3. Noninfluenza Vaccination Coverage Among Adults — United States, 2012

CDC Media Relations
404-639-3286

Vaccines are available to protect adults from potentially life-threatening infectious diseases, but vaccination rates among adults remain low. CDC urges adults to get recommended vaccines and healthcare providers to assess what vaccines their adult patients need and offer them. Vaccinations are recommended throughout life to prevent vaccine-preventable diseases and secondary health consequences. Adult vaccination coverage remains low, however, for most routinely recommended vaccines and well below Healthy People 2020 targets.  To assess adult (aged ≥19 years) vaccination coverage for selected vaccines, CDC analyzed data from the 2012 National Health Interview Survey.  Compared with 2011 estimates, modest gains occurred in tetanus and diphtheria toxoid with acellular pertussis vaccination among adults aged 19–64 years, herpes zoster vaccination among adults aged >60 years, and human papillomavirus vaccination coverage among women aged 19–26. Coverage for other vaccines and risk groups did not improve, and racial/ethnic disparities persisted for routinely recommended adult vaccines.  Wider use of practices shown to improve adult vaccination is needed.

4.Global Control and Regional Elimination of Measles, 2000–2012

CDC Media Relations
404-639-3286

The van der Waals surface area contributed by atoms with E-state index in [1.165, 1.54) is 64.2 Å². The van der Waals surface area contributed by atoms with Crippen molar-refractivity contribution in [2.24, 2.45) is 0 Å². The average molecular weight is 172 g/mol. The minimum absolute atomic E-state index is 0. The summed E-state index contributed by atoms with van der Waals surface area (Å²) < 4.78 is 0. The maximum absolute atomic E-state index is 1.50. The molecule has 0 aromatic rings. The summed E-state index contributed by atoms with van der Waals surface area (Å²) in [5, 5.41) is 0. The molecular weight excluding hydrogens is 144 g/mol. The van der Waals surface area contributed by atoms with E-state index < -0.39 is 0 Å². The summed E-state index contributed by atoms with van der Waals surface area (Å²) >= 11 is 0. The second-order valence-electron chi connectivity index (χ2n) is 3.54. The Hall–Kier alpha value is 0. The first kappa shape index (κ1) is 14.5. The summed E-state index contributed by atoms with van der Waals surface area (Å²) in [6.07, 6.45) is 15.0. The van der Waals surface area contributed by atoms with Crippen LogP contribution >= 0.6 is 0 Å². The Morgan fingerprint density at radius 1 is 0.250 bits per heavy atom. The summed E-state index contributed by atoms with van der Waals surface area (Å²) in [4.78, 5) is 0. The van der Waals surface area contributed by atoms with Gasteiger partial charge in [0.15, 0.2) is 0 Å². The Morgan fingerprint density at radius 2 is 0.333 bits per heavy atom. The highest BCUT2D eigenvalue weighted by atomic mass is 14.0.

During 2000–2012, measles vaccination prevented approximately13.8 million deaths; increasing routine MCV coverage worldwide and regular SIAs in member states lacking high coverage with 2 doses of MCV contributed to a 77 percent decrease in reported measles incidence and a 78 percent reduction in estimated measles mortality, reaching historic lows. The World Health Assembly established milestones to be achieved by 2015: 1) increase routine coverage with the first dose of measles-containing vaccine (MCV) for children aged 1 year to ≥90 percent nationally and ≥80 percent in every district or equivalent administrative unit; 2) reduce and maintain annual measles incidence to <5 cases per million; and 3) reduce measles mortality by >95 percent from the 2000 estimate. All 6 World Health Organization regions now have measles elimination goals. During 2000–2012, increases in routine MCV coverage, plus supplementary immunization activities reaching 145 million children in 2012, led to a 77 percent decrease worldwide in reported annual measles incidence, from 146 to 33 per million population, and a 78 percent decline in estimated annual measles deaths, from 562,400 to 122,000. Achieving the 2015 targets and elimination goals will require countries and their partners to raise the visibility of measles elimination and make substantial and sustained additional investments in strengthening health systems.